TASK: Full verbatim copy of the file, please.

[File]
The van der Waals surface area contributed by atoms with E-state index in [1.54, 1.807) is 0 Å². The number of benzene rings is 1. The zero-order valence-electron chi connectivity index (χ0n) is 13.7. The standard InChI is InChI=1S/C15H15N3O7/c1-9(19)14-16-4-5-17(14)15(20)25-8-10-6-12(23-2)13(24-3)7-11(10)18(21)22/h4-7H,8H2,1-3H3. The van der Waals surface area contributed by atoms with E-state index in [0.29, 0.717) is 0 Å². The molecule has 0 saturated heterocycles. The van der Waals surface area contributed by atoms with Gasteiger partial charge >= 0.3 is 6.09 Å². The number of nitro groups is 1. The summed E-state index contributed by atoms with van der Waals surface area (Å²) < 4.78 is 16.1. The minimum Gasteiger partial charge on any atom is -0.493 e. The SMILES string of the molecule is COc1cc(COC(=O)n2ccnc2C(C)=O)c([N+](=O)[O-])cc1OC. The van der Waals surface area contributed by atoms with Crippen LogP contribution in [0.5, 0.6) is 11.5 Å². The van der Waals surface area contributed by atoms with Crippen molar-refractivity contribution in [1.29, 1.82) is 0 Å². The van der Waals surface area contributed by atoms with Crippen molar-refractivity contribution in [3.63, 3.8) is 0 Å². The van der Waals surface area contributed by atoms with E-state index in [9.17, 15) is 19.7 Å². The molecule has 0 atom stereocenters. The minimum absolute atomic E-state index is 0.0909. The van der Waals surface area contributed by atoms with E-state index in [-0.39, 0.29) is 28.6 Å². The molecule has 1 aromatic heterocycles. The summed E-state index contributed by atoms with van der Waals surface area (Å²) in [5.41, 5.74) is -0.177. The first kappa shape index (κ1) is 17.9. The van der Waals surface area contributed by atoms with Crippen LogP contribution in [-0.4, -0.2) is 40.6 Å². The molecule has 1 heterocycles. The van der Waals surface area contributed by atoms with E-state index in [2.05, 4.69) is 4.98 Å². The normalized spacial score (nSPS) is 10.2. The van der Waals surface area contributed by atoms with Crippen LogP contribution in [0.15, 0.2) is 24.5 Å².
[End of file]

The van der Waals surface area contributed by atoms with E-state index in [1.54, 1.807) is 0 Å². The number of benzene rings is 1. The zero-order valence-electron chi connectivity index (χ0n) is 13.7. The standard InChI is InChI=1S/C15H15N3O7/c1-9(19)14-16-4-5-17(14)15(20)25-8-10-6-12(23-2)13(24-3)7-11(10)18(21)22/h4-7H,8H2,1-3H3. The van der Waals surface area contributed by atoms with E-state index in [0.29, 0.717) is 0 Å². The molecule has 0 saturated heterocycles. The van der Waals surface area contributed by atoms with Gasteiger partial charge >= 0.3 is 6.09 Å². The number of nitro groups is 1. The summed E-state index contributed by atoms with van der Waals surface area (Å²) < 4.78 is 16.1. The minimum Gasteiger partial charge on any atom is -0.493 e. The SMILES string of the molecule is COc1cc(COC(=O)n2ccnc2C(C)=O)c([N+](=O)[O-])cc1OC. The van der Waals surface area contributed by atoms with Crippen LogP contribution in [0.5, 0.6) is 11.5 Å². The van der Waals surface area contributed by atoms with Crippen molar-refractivity contribution in [1.29, 1.82) is 0 Å². The van der Waals surface area contributed by atoms with Crippen molar-refractivity contribution in [3.63, 3.8) is 0 Å². The van der Waals surface area contributed by atoms with E-state index in [9.17, 15) is 19.7 Å². The molecule has 0 atom stereocenters. The minimum absolute atomic E-state index is 0.0909. The van der Waals surface area contributed by atoms with E-state index in [-0.39, 0.29) is 28.6 Å². The molecule has 1 aromatic heterocycles. The summed E-state index contributed by atoms with van der Waals surface area (Å²) in [5.41, 5.74) is -0.177. The first kappa shape index (κ1) is 17.9. The van der Waals surface area contributed by atoms with Crippen LogP contribution in [-0.4, -0.2) is 40.6 Å². The molecule has 1 heterocycles. The van der Waals surface area contributed by atoms with E-state index in [2.05, 4.69) is 4.98 Å². The normalized spacial score (nSPS) is 10.2. The van der Waals surface area contributed by atoms with Crippen LogP contribution in [0.15, 0.2) is 24.5 Å².